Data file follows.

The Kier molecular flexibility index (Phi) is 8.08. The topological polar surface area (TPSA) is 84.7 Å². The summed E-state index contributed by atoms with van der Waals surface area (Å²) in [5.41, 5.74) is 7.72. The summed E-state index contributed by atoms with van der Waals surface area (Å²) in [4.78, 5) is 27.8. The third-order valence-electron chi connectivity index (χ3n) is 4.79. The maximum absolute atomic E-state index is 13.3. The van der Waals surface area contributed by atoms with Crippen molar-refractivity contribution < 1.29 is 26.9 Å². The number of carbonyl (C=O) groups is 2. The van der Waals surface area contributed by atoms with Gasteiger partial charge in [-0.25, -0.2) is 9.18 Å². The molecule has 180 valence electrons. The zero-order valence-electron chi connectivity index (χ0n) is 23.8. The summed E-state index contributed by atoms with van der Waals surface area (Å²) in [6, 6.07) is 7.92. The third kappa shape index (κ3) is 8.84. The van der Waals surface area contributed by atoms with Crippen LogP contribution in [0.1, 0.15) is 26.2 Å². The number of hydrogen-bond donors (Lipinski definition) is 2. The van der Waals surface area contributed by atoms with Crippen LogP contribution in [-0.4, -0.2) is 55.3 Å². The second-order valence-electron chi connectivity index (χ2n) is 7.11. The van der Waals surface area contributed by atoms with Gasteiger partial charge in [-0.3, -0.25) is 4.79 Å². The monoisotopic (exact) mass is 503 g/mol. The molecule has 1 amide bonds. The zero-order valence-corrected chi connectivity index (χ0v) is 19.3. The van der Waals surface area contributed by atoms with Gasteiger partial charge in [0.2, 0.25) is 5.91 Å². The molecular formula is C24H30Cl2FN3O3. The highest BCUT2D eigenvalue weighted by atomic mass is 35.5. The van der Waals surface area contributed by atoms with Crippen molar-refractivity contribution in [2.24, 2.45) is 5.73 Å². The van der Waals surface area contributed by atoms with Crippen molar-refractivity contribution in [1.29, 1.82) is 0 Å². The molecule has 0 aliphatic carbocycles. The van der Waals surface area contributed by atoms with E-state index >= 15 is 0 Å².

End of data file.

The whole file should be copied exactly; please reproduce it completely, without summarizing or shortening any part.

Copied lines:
The Kier molecular flexibility index (Phi) is 8.08. The topological polar surface area (TPSA) is 84.7 Å². The summed E-state index contributed by atoms with van der Waals surface area (Å²) in [5.41, 5.74) is 7.72. The summed E-state index contributed by atoms with van der Waals surface area (Å²) in [4.78, 5) is 27.8. The third-order valence-electron chi connectivity index (χ3n) is 4.79. The maximum absolute atomic E-state index is 13.3. The van der Waals surface area contributed by atoms with Crippen molar-refractivity contribution < 1.29 is 26.9 Å². The number of carbonyl (C=O) groups is 2. The van der Waals surface area contributed by atoms with Gasteiger partial charge in [-0.25, -0.2) is 9.18 Å². The molecule has 180 valence electrons. The zero-order valence-electron chi connectivity index (χ0n) is 23.8. The summed E-state index contributed by atoms with van der Waals surface area (Å²) in [6, 6.07) is 7.92. The third kappa shape index (κ3) is 8.84. The van der Waals surface area contributed by atoms with Crippen LogP contribution in [0.1, 0.15) is 26.2 Å². The number of hydrogen-bond donors (Lipinski definition) is 2. The van der Waals surface area contributed by atoms with Crippen LogP contribution in [-0.4, -0.2) is 55.3 Å². The second-order valence-electron chi connectivity index (χ2n) is 7.11. The van der Waals surface area contributed by atoms with Gasteiger partial charge in [-0.3, -0.25) is 4.79 Å². The monoisotopic (exact) mass is 503 g/mol. The molecule has 1 amide bonds. The zero-order valence-corrected chi connectivity index (χ0v) is 19.3. The van der Waals surface area contributed by atoms with Gasteiger partial charge in [0.2, 0.25) is 5.91 Å². The molecular formula is C24H30Cl2FN3O3. The highest BCUT2D eigenvalue weighted by atomic mass is 35.5. The van der Waals surface area contributed by atoms with Crippen molar-refractivity contribution in [2.24, 2.45) is 5.73 Å². The van der Waals surface area contributed by atoms with Crippen molar-refractivity contribution in [1.29, 1.82) is 0 Å². The molecule has 0 aliphatic carbocycles. The van der Waals surface area contributed by atoms with E-state index >= 15 is 0 Å².